Tim's Vermeer (12A)

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The ViewLondon Review

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Review byMatthew Turner17/01/2014

Four out of Five stars
Running time: 80 mins

Engaging and fascinating documentary that raises some challenging questions about the nature of art and serves as a remarkable portrait of obsession, while casting Vermeer's original technique in an intriguing new light.

What's it all about?
Directed by Teller (of Penn and Teller fame - Penn is on hand for commentary), Tim's Vermeer is a documentary about inventor Tim Jenison's attempts to recreate one of Johannes Vermeer's most famous paintings. Fascinated by Vermeer's photo-realistic 17th century paintings, Jenison learns from artist David Hockney that Vermeer may have used a complex system of optics, so he begins to experiment, eventually developing a system that uses the principles of a camera obscura and essentially projects an image onto the canvas which can then be copied exactly.

Inspired by his low-level successes, Jenison embarks on a five year project to exactly recreate Vermeer's The Music Lesson, using only materials that would have been available to the artist at the time. This involves grinding his own lenses, mixing the same type of paint, recreating Vermeer's own studio in a garage in San Antonio and painstakingly re-staging the exact same scene of the painting.

The Good
Jenison is a fascinating and engaging character and it's impossible not to admire the level of his obsession, particularly in the latter half of the film, where he sets about steadfastly recreating The Music Lesson by hand and it takes him 130 days - the film presents this section as a to-camera diary, with the tedium of the work clearly taking its toll. The film is also enormously satisfying, both on the level of solving (or introducing, depending on how swayed you are) an art history mystery and also in its depictions of Jenison's own boyish enthusiasm, which becomes more and more infectious with each new success or discovery (it's easy to see why he insists on carrying the project through to the end).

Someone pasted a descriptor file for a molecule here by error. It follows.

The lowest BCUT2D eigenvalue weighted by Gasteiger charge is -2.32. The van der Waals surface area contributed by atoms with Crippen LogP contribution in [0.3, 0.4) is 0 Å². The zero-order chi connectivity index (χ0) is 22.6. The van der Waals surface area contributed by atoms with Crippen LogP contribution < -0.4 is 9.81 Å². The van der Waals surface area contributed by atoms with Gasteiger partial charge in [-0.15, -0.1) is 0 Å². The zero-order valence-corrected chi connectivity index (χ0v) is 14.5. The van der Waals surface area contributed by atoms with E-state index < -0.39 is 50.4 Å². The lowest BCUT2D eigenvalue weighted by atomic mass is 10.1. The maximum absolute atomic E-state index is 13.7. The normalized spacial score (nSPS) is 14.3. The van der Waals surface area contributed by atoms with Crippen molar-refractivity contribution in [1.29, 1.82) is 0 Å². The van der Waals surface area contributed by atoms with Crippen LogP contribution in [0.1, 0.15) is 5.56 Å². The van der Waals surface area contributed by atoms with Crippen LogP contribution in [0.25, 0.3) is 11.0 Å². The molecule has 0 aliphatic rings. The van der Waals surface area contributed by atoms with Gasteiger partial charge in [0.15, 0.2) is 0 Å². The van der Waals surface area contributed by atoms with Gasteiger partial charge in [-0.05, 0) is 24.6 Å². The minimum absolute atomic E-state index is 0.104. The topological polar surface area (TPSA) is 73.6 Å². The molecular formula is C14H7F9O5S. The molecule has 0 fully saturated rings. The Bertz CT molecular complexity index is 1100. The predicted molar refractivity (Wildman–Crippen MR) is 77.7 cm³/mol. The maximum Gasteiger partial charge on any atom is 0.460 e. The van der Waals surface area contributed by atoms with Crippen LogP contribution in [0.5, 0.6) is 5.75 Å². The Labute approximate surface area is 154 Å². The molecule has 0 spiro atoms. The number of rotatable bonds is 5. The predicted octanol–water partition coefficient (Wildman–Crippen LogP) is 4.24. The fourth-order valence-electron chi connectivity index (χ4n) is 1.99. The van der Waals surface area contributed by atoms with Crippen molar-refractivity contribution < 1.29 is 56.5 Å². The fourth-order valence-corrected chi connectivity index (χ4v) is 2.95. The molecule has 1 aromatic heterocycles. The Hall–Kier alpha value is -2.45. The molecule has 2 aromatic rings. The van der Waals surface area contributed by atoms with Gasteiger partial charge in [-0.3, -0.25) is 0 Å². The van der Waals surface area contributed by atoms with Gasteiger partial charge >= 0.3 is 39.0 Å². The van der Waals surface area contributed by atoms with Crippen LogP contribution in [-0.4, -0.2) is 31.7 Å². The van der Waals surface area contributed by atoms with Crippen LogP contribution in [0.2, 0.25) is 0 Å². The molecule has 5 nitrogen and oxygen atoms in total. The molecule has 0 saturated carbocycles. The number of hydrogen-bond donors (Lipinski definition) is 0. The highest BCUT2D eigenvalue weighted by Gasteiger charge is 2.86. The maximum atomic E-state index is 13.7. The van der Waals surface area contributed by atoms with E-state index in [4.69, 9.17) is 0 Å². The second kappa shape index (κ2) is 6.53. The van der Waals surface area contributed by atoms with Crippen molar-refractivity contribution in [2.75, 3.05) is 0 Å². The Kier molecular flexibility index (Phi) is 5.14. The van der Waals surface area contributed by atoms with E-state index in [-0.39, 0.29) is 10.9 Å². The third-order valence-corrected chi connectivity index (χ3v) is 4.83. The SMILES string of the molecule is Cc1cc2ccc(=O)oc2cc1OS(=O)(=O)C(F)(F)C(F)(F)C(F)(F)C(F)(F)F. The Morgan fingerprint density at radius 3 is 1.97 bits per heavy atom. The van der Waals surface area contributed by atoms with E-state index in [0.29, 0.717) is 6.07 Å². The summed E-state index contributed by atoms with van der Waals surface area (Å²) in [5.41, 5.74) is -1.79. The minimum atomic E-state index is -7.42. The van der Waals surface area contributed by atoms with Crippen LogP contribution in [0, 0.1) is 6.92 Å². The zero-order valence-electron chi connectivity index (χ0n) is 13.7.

One of the most riveting things about the film is the element of puzzle-solving, particularly at a certain stage in the painting when Jenison is presented with a challenge involving the pattern on a piece of furniture. It's a tiny detail, but the way the film is presented allows you to share Jenison's joy at solving the problem, not least because it seems to offer proof that he's on the right track.

The Great
Like many of the best documentaries, Tim's Vermeer raises a number of intriguing questions and leaves you with a lot to think about surrounding the nature of art. Is Vermeer any less of an artist because he used the camera obscura technique? Is he, essentially, a cheat? Does the fact that Tim (a non-painter) perfectly recreates Vermeer's painting make him as great an artist as Vermeer? Or was Vermeer a different kind of genius who basically tapped into the principles of photography over a century before photography itself was invented?

Worth seeing?
Tim’s Vermeer is a thoroughly entertaining, well made documentary that explores a fascinating subject and raises some intriguing questions. Highly recommended.

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Tim's Vermeer (12A)
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Content updated: 11/12/2017 05:56

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